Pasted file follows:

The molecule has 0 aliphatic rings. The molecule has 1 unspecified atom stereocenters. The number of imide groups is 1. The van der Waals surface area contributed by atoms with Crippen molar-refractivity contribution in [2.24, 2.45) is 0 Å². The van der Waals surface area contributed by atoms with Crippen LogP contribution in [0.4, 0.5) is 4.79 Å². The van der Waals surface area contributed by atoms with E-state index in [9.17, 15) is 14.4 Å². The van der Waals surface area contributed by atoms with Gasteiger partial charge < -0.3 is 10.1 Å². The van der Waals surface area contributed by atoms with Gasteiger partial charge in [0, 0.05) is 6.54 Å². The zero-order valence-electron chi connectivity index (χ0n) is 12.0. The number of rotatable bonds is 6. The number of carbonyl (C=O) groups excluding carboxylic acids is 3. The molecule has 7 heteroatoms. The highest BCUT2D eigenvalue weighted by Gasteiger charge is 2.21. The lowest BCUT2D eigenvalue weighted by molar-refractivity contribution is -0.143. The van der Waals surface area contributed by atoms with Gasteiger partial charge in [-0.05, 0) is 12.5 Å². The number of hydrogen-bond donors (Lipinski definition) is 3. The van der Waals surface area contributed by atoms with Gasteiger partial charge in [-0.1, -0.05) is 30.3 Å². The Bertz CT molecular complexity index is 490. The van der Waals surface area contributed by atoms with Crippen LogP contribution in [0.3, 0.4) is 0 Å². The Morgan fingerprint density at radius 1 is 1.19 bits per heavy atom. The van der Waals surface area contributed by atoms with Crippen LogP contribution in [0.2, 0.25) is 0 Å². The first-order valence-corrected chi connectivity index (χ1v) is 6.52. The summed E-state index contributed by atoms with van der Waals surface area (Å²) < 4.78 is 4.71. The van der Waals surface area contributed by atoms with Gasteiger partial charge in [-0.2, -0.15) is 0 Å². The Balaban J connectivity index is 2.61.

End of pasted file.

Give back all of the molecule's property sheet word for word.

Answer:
The molecule has 0 aliphatic rings. The molecule has 1 unspecified atom stereocenters. The number of imide groups is 1. The van der Waals surface area contributed by atoms with Crippen molar-refractivity contribution in [2.24, 2.45) is 0 Å². The van der Waals surface area contributed by atoms with Crippen LogP contribution in [0.4, 0.5) is 4.79 Å². The van der Waals surface area contributed by atoms with E-state index in [9.17, 15) is 14.4 Å². The van der Waals surface area contributed by atoms with Gasteiger partial charge < -0.3 is 10.1 Å². The van der Waals surface area contributed by atoms with Gasteiger partial charge in [0, 0.05) is 6.54 Å². The zero-order valence-electron chi connectivity index (χ0n) is 12.0. The number of rotatable bonds is 6. The number of carbonyl (C=O) groups excluding carboxylic acids is 3. The molecule has 7 heteroatoms. The highest BCUT2D eigenvalue weighted by Gasteiger charge is 2.21. The lowest BCUT2D eigenvalue weighted by molar-refractivity contribution is -0.143. The van der Waals surface area contributed by atoms with Gasteiger partial charge in [-0.05, 0) is 12.5 Å². The number of hydrogen-bond donors (Lipinski definition) is 3. The van der Waals surface area contributed by atoms with Gasteiger partial charge in [-0.1, -0.05) is 30.3 Å². The Bertz CT molecular complexity index is 490. The van der Waals surface area contributed by atoms with Crippen LogP contribution in [0.3, 0.4) is 0 Å². The Morgan fingerprint density at radius 1 is 1.19 bits per heavy atom. The van der Waals surface area contributed by atoms with Crippen LogP contribution in [0.2, 0.25) is 0 Å². The first-order valence-corrected chi connectivity index (χ1v) is 6.52. The summed E-state index contributed by atoms with van der Waals surface area (Å²) < 4.78 is 4.71. The van der Waals surface area contributed by atoms with Gasteiger partial charge in [-0.2, -0.15) is 0 Å². The Balaban J connectivity index is 2.61.